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Readers React: Scalia the curmudgeon: How bad is his invective?

U.S. Supreme Court Justice Antonin Scalia is seen during a re-enactment of the 1905 case Lochner vs. New York in 2005.

U.S. Supreme Court Justice Antonin Scalia is seen during a re-enactment of the 1905 case Lochner vs. New York in 2005.

(Sang H. Park / Associated Press)

To the editor: Supreme Court Justice Antonin Scalia seems unable to understand that democracy, of its own nature, is a progressive form of government and will never remain in the static form his comfort level seems to require. (“Justice Scalia: Why he’s a bad influence,” op-ed, July 14)

His florid attempts to demean, however, are recognized by everyone who survived the bullies on the playground back in grade school.

Jacqueline Kerr, Los Feliz

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To the editor: Erwin Chemerinsky’s scathing Op-Ed was perfect.

Scalia may still be somewhat intelligent, but his attitude disqualifies him as a justice on the highest court in the land.

He will forever be known as the curmudgeon justice and the worst of the sore losers.

There ought to be a way to get him dismissed from the position he no longer deserves.

Gary M. Barnbaum, Woodland Hills

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To the editor: I have to disagree with Chemerinsky.

People tend to think the Supreme Court is something other than another political branch, but it’s not.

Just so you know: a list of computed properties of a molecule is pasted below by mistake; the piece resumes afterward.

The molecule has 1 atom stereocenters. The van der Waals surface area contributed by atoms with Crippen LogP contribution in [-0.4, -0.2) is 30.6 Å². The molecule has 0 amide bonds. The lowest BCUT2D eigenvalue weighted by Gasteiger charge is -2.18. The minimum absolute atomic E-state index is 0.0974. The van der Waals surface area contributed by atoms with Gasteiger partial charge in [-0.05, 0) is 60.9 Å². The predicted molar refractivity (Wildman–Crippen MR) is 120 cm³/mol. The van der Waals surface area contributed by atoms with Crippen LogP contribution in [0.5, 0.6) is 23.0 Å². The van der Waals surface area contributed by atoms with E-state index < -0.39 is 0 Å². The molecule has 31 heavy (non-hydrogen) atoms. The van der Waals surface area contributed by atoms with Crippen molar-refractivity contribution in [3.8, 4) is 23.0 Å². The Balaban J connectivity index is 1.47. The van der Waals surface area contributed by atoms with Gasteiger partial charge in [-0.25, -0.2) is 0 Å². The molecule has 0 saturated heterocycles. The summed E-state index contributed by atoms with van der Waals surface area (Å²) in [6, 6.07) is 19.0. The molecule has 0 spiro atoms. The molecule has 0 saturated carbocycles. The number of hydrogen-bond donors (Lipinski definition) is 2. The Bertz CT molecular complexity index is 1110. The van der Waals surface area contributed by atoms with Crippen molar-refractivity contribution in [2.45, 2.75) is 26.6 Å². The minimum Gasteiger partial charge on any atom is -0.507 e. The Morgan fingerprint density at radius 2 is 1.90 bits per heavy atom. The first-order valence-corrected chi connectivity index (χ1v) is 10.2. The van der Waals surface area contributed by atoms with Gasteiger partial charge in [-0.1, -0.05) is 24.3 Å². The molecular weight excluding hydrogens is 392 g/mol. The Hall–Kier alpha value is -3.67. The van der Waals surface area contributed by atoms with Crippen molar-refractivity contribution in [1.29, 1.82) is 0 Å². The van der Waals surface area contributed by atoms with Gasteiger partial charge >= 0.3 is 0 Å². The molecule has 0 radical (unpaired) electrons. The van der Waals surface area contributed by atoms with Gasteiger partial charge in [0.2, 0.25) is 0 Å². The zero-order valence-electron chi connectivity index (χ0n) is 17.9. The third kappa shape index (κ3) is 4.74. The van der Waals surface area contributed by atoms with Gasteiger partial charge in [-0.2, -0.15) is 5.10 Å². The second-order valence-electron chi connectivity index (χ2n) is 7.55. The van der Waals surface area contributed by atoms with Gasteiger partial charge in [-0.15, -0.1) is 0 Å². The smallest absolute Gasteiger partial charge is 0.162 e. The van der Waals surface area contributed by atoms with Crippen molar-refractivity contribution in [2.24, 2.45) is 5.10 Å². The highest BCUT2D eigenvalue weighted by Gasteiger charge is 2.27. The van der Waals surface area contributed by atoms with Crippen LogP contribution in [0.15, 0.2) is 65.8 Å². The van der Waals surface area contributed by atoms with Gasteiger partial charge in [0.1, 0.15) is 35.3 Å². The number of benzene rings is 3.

The other parts of our government — executive and legislative — are full of people who say childish, vain, spiteful, meaningless things. We really don’t need to hold the Supreme Court to a different standard.

Phil Brimble, Los Angeles

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To the editor: Isn’t it implausible that law students would be so gullible and so largely influenced by just the tone and style of one — out of nine — Supreme Court justices?

For any law students who are so easily impressionable, is it also possible that they are attracted to some of Scalia’s substantive positions?

Or could some students have become reasonably cynical about the apparent politics of the nation’s highest court, especially in recent years?

Could it also tend to generate sarcasm if one thought, for instance, that Justice John G. Roberts Jr. — perhaps to appear neutral in his varied political results — is seen as inconsistent in jurisprudential principle?

Yet another explanatory factor might be that many university students, as undergrads, have for years already seen more such tone and style in the political rhetoric of their campuses.

As a philosophy professor in California universities since 1980, I’ve definitely seen this trend.

Stephen W. Ball, San Luis Obispo

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